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Exploring Organ Pipe Cactus NM

Looking on a map you might wonder about the remoteness of this park we’re in. We are 85 miles from Gila Bend, which is itself a dot on the interstate highway in the midst of a lot of desert. Is there anything to do here, anything to see that we haven’t seen in other desert parks (Death Valley, Joshua Tree, Anza-Borrego, Big Bend)?

The answer is of course “yes.” I am constantly amazed at the diversity of deserts. This place is nothing like Anza-Borrego (which was nearer the Mojave desert). Here we are in the Sonoran desert, the only place where the iconic Saguaro cactus grows ““ the one with the big arms that every associates with American deserts. In fact, there are forests of Saguaro here, along with the Organ Pipe cactus that the park is named for, and other creatures that live only in this one place.

Orpi cactus.jpg

Probably the most famous is the Quitobaquito Desert Pupfish, which lives only in one place in the world, Quitobaquito Pond, a little spring just a few miles from here. Talk about endangered. This lively little fish has to survive in a little wet spot in the middle of a big desert, and if the pond has a drought, or if somebody introduces an invasive plant or animal, or if pollution gets too bad ““ they’re gone. The Desert Pupfish is a symbol of endangered creatures everywhere.

The Tohono O’odham Native Americans are another unique feature of this area. They have been here for centuries, and they still maintain many of their traditional practices, foods, and crafts. I am looking forward to driving through their nation on Rt 86 tomorrow. I’d like to try some of their prickly pear preserves, among other things!

In many of the desert parks you can find excellent viewing of the night sky. The stars in Anza Borrego were great, but here they are absolutely stupendous. Last night was crystal clear and the only light pollution was from Sonoyta, six miles away in Mexico. The stars were breathtaking just with the naked eye. (Too bad the temperature plunged from mid-70s to about 45 just a couple of hours after sunset!)

And finally, there’s the educational aspect of desert National Parks. No matter how many we go to, we always learn and appreciate more about the desert and the living things that have inhabited it, whether people, animals, or plants. This morning, we learned quite a bit from a simple 1.2 mile hike.

The nature of our border problems has changed some of this park. For example, roads are closed in some places. This meant we couldn’t go see Quitobaquito Pond. (But there is a small pond near the Visitor’s Center which contains a transplanted community of pupfish.)

Hiking around, we spotted a pair of large blue flags hanging off a pole. These are markers for “humanitarian stations” for undocumented aliens ““ e.g., emergency water for border crossers. Park staff and border patrol call them “UDAs”. Too often they show up to find a new life in America, abandoned in the desert and not carrying nearly enough water or proper clothing for a 100 mile hike through lands that routinely reach 110 degrees in the summer. At other stations, the UDAs can avail themselves of solar-powered call boxes to call for help.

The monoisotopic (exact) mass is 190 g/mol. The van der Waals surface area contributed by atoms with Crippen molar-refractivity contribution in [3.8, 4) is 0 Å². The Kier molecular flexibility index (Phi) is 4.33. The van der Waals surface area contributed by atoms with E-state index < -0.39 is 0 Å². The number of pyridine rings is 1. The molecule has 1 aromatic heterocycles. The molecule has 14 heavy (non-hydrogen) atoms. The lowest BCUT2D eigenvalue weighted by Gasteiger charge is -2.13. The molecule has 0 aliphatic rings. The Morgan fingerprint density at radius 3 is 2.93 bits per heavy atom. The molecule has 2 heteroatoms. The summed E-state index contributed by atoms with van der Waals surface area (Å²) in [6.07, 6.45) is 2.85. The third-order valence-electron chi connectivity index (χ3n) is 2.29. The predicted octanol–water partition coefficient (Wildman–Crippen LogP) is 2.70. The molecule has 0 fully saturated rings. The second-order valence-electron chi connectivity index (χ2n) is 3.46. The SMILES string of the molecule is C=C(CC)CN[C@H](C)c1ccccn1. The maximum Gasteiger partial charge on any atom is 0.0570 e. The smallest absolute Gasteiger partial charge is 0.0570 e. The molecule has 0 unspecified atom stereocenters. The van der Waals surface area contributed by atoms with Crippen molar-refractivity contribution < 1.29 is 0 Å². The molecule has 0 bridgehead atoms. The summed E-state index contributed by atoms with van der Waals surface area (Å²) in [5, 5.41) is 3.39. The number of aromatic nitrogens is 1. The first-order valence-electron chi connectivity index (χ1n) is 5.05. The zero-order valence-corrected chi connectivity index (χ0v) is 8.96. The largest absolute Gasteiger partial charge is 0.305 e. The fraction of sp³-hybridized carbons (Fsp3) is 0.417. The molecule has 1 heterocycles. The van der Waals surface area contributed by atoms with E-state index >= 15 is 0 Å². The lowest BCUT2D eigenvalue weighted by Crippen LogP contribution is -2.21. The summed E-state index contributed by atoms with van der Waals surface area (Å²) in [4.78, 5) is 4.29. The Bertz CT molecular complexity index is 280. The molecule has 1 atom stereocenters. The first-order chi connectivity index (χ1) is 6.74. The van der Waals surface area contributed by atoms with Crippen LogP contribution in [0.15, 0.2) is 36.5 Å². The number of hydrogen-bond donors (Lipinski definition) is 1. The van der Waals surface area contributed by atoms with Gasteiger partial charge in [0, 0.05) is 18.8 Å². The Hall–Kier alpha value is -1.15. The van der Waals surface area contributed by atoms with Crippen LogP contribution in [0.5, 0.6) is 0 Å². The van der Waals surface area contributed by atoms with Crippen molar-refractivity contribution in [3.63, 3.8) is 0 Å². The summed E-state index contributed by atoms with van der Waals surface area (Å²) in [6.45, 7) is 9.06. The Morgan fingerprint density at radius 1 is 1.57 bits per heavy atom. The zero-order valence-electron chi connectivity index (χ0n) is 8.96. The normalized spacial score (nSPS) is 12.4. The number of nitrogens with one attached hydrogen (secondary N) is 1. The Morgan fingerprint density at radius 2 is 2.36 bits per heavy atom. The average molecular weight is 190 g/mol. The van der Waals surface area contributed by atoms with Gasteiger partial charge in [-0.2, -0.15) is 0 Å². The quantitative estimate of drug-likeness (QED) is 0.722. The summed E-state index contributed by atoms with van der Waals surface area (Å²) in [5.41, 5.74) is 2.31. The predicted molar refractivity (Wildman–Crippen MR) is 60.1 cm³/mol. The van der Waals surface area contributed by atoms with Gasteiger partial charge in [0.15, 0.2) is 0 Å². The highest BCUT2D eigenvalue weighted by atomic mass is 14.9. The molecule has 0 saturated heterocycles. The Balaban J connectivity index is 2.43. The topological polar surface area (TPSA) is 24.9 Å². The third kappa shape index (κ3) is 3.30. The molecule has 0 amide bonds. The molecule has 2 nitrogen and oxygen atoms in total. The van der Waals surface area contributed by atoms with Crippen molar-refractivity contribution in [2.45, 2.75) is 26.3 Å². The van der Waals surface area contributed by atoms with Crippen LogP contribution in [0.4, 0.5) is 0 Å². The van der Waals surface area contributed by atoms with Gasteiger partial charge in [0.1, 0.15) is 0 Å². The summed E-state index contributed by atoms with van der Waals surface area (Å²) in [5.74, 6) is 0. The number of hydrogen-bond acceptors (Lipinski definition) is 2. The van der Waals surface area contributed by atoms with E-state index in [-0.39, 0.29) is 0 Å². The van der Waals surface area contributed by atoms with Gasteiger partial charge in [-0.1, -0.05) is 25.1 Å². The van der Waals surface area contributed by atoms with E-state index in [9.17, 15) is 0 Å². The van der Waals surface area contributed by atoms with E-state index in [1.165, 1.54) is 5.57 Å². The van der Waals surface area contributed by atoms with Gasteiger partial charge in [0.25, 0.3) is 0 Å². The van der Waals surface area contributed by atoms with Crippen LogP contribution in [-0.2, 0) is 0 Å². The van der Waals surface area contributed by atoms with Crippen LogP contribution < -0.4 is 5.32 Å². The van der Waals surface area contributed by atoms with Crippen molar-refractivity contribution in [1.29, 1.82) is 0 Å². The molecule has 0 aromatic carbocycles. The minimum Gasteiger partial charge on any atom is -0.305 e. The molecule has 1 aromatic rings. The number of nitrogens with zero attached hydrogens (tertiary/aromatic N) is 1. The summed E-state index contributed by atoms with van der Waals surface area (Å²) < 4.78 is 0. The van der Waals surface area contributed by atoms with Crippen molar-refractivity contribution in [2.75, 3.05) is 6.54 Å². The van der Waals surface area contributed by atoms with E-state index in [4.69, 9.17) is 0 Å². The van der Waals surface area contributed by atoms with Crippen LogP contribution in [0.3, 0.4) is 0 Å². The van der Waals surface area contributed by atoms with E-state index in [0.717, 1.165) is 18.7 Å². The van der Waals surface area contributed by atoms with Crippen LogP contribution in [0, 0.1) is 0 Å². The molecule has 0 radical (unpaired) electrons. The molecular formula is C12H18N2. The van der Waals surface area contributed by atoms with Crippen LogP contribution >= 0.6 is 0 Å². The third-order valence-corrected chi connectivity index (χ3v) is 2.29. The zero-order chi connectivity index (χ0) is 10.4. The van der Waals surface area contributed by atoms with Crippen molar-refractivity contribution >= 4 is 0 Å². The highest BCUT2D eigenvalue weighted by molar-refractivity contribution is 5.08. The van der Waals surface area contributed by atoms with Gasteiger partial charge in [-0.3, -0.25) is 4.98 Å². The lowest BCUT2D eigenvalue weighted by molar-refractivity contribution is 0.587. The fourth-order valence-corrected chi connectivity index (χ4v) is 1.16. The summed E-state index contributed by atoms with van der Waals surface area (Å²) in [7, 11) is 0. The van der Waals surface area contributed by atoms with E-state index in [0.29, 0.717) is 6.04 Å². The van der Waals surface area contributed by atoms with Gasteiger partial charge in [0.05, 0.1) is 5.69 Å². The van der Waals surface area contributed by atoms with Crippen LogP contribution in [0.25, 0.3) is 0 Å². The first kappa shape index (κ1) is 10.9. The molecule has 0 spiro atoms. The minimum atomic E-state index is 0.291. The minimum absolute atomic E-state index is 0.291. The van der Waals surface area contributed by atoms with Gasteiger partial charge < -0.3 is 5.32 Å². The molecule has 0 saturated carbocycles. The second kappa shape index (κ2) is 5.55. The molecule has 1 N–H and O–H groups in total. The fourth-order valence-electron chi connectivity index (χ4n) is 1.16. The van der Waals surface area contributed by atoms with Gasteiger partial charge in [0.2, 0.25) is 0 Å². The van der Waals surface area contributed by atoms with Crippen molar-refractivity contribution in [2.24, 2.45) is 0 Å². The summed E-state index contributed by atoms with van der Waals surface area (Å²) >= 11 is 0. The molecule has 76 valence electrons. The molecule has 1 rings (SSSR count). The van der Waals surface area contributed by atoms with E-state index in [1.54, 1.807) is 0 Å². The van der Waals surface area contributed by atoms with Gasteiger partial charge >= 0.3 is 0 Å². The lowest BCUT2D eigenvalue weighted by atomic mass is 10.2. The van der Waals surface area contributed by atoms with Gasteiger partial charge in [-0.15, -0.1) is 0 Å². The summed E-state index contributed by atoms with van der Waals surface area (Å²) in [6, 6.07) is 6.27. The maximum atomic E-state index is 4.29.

Orpi trailer at sunset.jpg

At night in the winter, the temperatures can be equally challenging. I guess we were spoiled by the mildness of Borrego Springs. Here, the wind comes up around 7 pm and the temperature plummets. We were forced to dig out all the warm clothing we have for the evening amphitheater program. We sat through “Intern Dan’s” talk while wearing two shirts, fleece, jacket, hat and gloves, and sitting on a towel to insulate against the cold benches. The rest of the audience was similarly dressed ““ we looked like a winter skating party.

Intern Dan gave us a fine presentation on the sounds of the desert animals. He’d play a sound and then have us guess which one it was. We were able to identify almost all of them (except the T-Rex he threw in as a curveball): great horned owl, coyote, mountain lion, Anna’s Hummingbird, javelina, even the silence of the jackrabbit. Emma, sitting in the front row, thought it was great fun.

The batteries are dead again. I ran the generator for 3.5 hours yesterday, and the batteries were mostly re-charged, but the burden of the furnace running frequently this cold night has been too much. I’m sitting here at 5:30 a.m. and I can hear from the whine of the furnace motor that we are out of power. The battery status light on the monitor panel is blinking red. We won’t be able to run the water pump this morning. Very frustrating.

We are leaving today, so I suppose I can take a shower after we are hitched up (with the truck running to supply power), but I can see we are going to have to come up with a better solution for boondocking nights in the cold desert.